Now Hefner was by no means a dumb guy – he was reasonably well-read and it’s easy to imagine him as one of the brighter students in a classroom full of undergraduates circa 1948 – but in certain ways he seemed (and seems even today in his 80’s) never to have progressed beyond adolescence. Thus a parade of nubile young women were seen not as human beings but as just so many accessories for one’s swinging bachelor pad, no different and of no more significance than one’s hi-fi (as stereo systems were often called back then) or liquor cabinet. Sex without consequences seems to have been the Playboy ideal, and Conservatives should immediately recognize this as license, not liberty, and recognize also that Libertarianism and Leftism have in common the mistaking of the first for the second. Notice that both Libertarians and Leftists favor abortion and disparage that perennial bogeyman, the Social Conservative, whom they portray as the second coming of Cotton Mather.
Boaz tries to explain the agreement between Libertarianism and Leftism by crediting the Left (whom he refers to as “Liberals”) with wanting “less government intervention in free speech and personal decisions” (Libertarianism, p. 21), but this was no more true in 1997 than it is today, when the Left has made clear its desire to repeal the First Amendment and has succeeded in ramming Obamacare down the nation’s unwilling throat, despite the opposition of a majority of the people in this country – talk about “personal decisions”! Boaz’s mistake stems in part, I believe, from his attempt to recast the usual Left-Right political spectrum (often misunderstood, I would concede) into a baseball diamond-shaped figure (p.22) with “Authoritarianism” at home plate, Conservatism and Liberalism at first and third bases respectively (denoting that each is half Authoritarian and half “Libertarian”, subtly equating the two while hubristically implying that both have stolen Libertarian ideas rather than the other way around), and with Libertarianism occupying the highest, most elevated pinnacle – second base. Boaz would have done well to consider that a man on second is only halfway home, but then again, in fairness he probably didn’t intend his figure to remind readers of a baseball diamond, and the recognition that Libertarianism is at best only half a philosophy would have undercut his purpose in writing the book.[pullquote]Sex without consequences seems to have been the Playboy ideal, and Conservatives should immediately recognize this as license, not liberty, and recognize also that Libertarianism and Leftism have in common the mistaking of the first for the second.[/pullquote]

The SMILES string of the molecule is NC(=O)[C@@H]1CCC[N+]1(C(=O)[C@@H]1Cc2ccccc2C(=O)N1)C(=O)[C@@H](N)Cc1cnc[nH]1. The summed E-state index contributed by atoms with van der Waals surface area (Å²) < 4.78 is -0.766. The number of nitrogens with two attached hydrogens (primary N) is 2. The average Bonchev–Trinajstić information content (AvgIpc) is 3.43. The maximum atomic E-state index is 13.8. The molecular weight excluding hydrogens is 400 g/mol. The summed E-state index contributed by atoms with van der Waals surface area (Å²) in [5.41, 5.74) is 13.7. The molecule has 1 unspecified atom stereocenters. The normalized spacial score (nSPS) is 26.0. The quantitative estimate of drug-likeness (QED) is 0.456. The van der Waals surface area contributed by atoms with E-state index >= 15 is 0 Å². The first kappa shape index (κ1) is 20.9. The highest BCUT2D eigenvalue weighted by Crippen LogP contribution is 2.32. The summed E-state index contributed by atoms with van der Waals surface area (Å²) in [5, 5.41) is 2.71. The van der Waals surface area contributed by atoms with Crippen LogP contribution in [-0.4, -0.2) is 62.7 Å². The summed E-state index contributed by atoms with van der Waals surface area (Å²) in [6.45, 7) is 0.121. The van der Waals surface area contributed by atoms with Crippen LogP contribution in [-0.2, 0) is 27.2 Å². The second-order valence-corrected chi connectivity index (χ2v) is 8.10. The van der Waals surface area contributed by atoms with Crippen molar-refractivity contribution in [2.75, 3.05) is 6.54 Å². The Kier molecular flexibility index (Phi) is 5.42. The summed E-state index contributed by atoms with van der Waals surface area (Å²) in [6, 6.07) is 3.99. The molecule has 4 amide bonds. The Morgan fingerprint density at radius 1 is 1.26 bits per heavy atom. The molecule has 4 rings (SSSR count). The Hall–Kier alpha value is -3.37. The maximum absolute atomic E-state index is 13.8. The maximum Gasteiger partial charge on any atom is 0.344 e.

So Boaz’s error (not intending to torture the baseball metaphor) is partly due to his desire to discredit Conservatism, which in practice means to wrongly credit the Left. But I believe it runs deeper than that, for as we’ll see there are other, highly-suspicious overlaps between Libertarianism and Leftism, and I think they can be explained by the common desire of the two to negate traditional values.
The Conservative holds liberty as a value because “we hold these truths to be self evident, that all men are created equal, that they are endowed by their Creator with certain unalienable rights, that among these are life, liberty and the pursuit of happiness.” This view of Man as having “unalienable rights” is the view of the American Revolution, the classic liberalism that is among those values Conservatism seeks to conserve. Boaz follows along the same path, of course without acknowledging that Conservatives were there first. By itself, this would support the thesis that Libertarianism freely appropriates the ideas of classical Liberalism, but it does not prove my additional charge that it attempts to negate values. But Boaz is neither the first nor the only Libertarian theorist, and going back to Murray Rothbard’s For a New Liberty we find his central axiom to be that “no man or group of men may aggress against the person and property of anyone else.”